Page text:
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Cork nightclub manager says only Dublin venues will get the most out of 6am opening times

"I can see it in Dublin for the likes of Temple Bar or on Camden Street, up on the Quays there… but I’m not sure the culture is there in Cork.”

Damien Storan/PA Wire© PA

Maeve McTaggartSunday World

Only Dublin club goers will get the most out of the new 6am closing time for nightclubs, a Cork venue manager has said.

John Styles of Rearden’s believes the new hours are “positive” but a lot more needs to happen before clubs across the country can take them on.

Under new licensing laws announced his week, the final call for pubs has been extended to 12.30am while nightclubs can serve their last drinks at 5am.

However the manager says he “can’t see it happening” outside of Dublin.

"I can see it in Dublin for the likes of Temple Bar or on Camden Street, up on the Quays there… but I’m not sure the culture is there in Cork,” he told

"A lot of our staff are students, and I’m conscious that people have lives to live outside of working, especially if they’re finishing up at 6am.”

The Rearden’s manager said transportation poses more problems, as already “taxi drivers start jumping ship at 1am or 2am” to avoid troublemakers.

He said at least the new licenses will allow venues to choose when they want to close, and they’ll “follow the customer’s lead on what comes next.”

Emma Murphy, a Dublin-based electronic DJ, says the change is “exactly what people in the industry have been campaigning for.”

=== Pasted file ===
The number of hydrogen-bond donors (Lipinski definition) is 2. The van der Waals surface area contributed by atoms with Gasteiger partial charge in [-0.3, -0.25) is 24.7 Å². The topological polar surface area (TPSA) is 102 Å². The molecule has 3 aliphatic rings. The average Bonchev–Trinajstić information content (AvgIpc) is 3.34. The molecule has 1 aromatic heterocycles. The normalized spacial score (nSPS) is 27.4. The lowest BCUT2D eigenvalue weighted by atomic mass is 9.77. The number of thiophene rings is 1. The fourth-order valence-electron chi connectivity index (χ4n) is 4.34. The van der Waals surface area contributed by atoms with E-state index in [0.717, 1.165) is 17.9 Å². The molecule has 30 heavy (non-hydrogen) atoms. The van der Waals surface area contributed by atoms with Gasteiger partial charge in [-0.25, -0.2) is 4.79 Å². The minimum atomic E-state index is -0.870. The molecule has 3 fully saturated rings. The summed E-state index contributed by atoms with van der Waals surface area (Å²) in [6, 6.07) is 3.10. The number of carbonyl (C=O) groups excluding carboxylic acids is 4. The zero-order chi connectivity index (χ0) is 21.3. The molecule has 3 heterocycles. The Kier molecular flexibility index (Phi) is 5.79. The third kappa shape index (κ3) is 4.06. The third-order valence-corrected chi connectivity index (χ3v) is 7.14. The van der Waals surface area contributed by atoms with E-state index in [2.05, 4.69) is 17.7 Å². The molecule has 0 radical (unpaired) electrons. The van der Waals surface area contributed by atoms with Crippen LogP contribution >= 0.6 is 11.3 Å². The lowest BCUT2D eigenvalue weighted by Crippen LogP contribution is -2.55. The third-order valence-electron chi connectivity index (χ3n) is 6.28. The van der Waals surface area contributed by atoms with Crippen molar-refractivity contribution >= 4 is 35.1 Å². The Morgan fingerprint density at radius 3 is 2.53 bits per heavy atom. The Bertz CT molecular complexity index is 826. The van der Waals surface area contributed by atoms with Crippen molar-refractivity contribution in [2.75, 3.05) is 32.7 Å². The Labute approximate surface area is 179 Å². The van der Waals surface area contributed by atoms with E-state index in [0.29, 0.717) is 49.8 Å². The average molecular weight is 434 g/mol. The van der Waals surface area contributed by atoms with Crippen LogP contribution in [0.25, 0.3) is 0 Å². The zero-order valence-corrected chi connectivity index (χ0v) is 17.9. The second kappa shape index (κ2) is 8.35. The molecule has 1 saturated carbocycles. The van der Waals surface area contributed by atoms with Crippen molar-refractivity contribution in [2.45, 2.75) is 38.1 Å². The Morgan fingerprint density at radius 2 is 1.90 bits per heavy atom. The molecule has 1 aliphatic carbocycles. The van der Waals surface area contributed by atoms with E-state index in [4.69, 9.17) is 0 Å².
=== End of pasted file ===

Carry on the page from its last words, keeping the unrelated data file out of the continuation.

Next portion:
As both a club-goer and DJ, Emma, whose name for sets is Rhyzine, is excited to see Ireland’s closing times come into the 21st century and in line with the rest of Europe.

The later hours will give clubs a chance to recover after a tough few years for the industry.

Young people head to Berlin and Amsterdam for the nightlife, Emma says. “there’s no reason why Dublin can’t be the same.”

Like John Styles of Rearden’s, she says giving people choice is the most important thing.

"People who want to party will still party. Even now, they go to houses until 6am anyway. They’re not going home to bed,” she said.

It comes as it emerged that clubs and pubs can be refused a licence if they aren’t seen clamping down on sexual harassment.

Minister for Justice Helen McEntee said:

“If a premises has shown not to support and protect either staff, patrons, performers or anybody on the premises from harassment, including sexual harassment, that’s now grounds for objection.”

Safe Gigs Ireland – an organisation working to stamp out harassment and behaviour like spiking in gigs and clubs across the country – “really welcomes” the new rule.

“I think there’s too much being made about opening hours and not enough made about safety,” says Mary Crilly of Safe Gigs Ireland and the Director of the Sexual Violence Centre Cork.

"People have been asking me whether the 6am closing time will make getting home more dangerous… sure what’s the difference when they’re coming home now? At least then it might be bright!

"Now, people will know that venues need to keep an eye on them and look out for them or risk being refused their license.

"It’s a win-win for everyone,” Mary added.

"We really welcome the change. It’s finally being acknowledged that sexual harassment happens in clubs and pubs.”

Mary said the new move is not the final step yet: “We need to change the culture on sexual harassment.”

"We need to stop waiting until it’s ‘serious.’ Some venues have been turning a blind eye to behaviour we shouldn’t be tolerating.”

Gardaí have already expressed their concern about the new laws, revealing they were never consulted about a move to 6am closing times.

Antoinette Cunningham, the general secretary of the Association of Garda Sergeants and Inspectors, told RTÉ’s Morning Ireland that at that hour, Gardaí are already dealing with a lot of social issues, Ms Cunningham said.

She asked: "If our members are dealing with these issues, where are they going to find the time to deal with policing nightclubs?”

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